When the pandemic struck, the organization had to make a grim appeal. On the one hand, helping people stay sanitized has never been so essential. On the other hand, staff feared that continuing to cycle people through small shower stalls would spread the deadly new virus among one of the most vulnerable populations. They have decided to close all the sites.
“We just didn’t feel safe providing this essential service to people,” Reardon said.
By putting the shower program on hiatus, LavaMae extended its work by mentoring other groups and local governments interested in starting their own mobile hygiene services. Raising money for these types of programs is usually one of the toughest hurdles for organizations that the nonprofit advises, Reardon said.
Since that initial grant from Kaiser, LavaMaeX has funded its services in Oakland through private donations, without receiving any money from the city. However, it is currently operating under a permit from the City Flex Streets, a COVID-19 program allowing businesses to temporarily relocate to the streets of Oakland. The trailer hooks up to a fire hydrant to access the water.
LavaMaeX also provides free instruction manuals and material lists for “DIY hand washing stations,” which can be built from hardware products and are designed to be installed in camps and similar sites. The city of Oakland has also increased the number of handwashing stations it provides to homeless camps at the start of the pandemic. LavaMaeX has also distributed thousands of COVID-19 hygiene kits to camps in the Bay Area and Los Angeles.
Once he started to feel more secure relaunching showers in the Bay Area, “it took several months to take off,” Reardon said, but LavaMaeX quickly connected with the Temescal Telegraph Business Improvement. District and Village of Love, a non-profit organization that supports homeless residents of Oakland and operates a shelter in Alameda. The organizations helped secure the license to operate LavaMaeX, which started the current service at the end of April. Village of Love offers free clothes, shoes and snacks from a table next to the shower trailer.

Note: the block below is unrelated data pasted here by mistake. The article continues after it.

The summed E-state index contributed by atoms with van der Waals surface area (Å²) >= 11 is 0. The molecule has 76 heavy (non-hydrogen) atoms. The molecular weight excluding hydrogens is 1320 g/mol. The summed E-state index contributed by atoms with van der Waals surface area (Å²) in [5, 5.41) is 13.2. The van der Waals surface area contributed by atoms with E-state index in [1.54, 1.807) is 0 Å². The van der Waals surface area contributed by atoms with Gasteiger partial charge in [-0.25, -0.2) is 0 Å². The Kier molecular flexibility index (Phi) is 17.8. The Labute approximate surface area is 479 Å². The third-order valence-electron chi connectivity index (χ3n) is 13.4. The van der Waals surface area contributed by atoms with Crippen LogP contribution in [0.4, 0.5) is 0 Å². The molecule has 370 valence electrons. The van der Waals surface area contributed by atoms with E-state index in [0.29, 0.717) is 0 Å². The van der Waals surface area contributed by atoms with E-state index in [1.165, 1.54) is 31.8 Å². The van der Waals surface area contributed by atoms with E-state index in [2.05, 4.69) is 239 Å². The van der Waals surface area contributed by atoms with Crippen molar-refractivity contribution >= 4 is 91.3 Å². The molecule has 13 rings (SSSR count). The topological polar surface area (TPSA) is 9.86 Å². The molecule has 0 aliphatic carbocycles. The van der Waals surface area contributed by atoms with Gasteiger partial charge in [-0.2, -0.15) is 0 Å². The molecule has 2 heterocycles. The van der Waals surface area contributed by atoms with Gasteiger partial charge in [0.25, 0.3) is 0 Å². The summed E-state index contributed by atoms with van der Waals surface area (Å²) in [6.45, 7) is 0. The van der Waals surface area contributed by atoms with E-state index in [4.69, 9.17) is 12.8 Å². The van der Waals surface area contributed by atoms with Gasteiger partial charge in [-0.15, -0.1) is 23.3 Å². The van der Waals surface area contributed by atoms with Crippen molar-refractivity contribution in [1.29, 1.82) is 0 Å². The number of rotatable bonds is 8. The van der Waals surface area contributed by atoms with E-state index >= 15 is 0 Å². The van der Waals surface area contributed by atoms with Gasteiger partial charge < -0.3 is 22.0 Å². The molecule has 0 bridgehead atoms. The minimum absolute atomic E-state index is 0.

“At these types of events, we like to get the community to volunteer,” said Joey Harrison, COO of Temescal BID, who is also the Executive Director of Village of Love. He created de-escalation training for business owners in Temescal, who can call on IDB ‘ambassadors’ instead of the police, to help mediate conflicts that may arise between businesses and neighbors without housing. This program has helped build confidence among local homeless residents, Harrison said, making them more likely to step out for a hot shower and a new pair of shoes on Tuesday.
“It’s easier if you know someone’s name. We have a lot of the same faces that come our way, ”said Harrison, when he stopped by the showers site this week.
The IDB also invites housing and drug treatment programs and others to offer their services alongside showers every week. This Tuesday, it was a vaccination clinic, run by Curative.
Many homeless people still have not been vaccinated due to real or perceived barriers with health insurance or transportation, said Erika Ramirez, who worked at the Curative site. Some people who stop to get the vaccine say they were hesitant at first, worried about getting sick from the vaccine and not being able to afford pain relievers or a doctor’s visit afterwards, she said. .
But setting up next to free steamy showers helps.
“Instead of having to come to our house, we go to them,” Ramirez said. “The easiest way is to go where they’re already getting service.”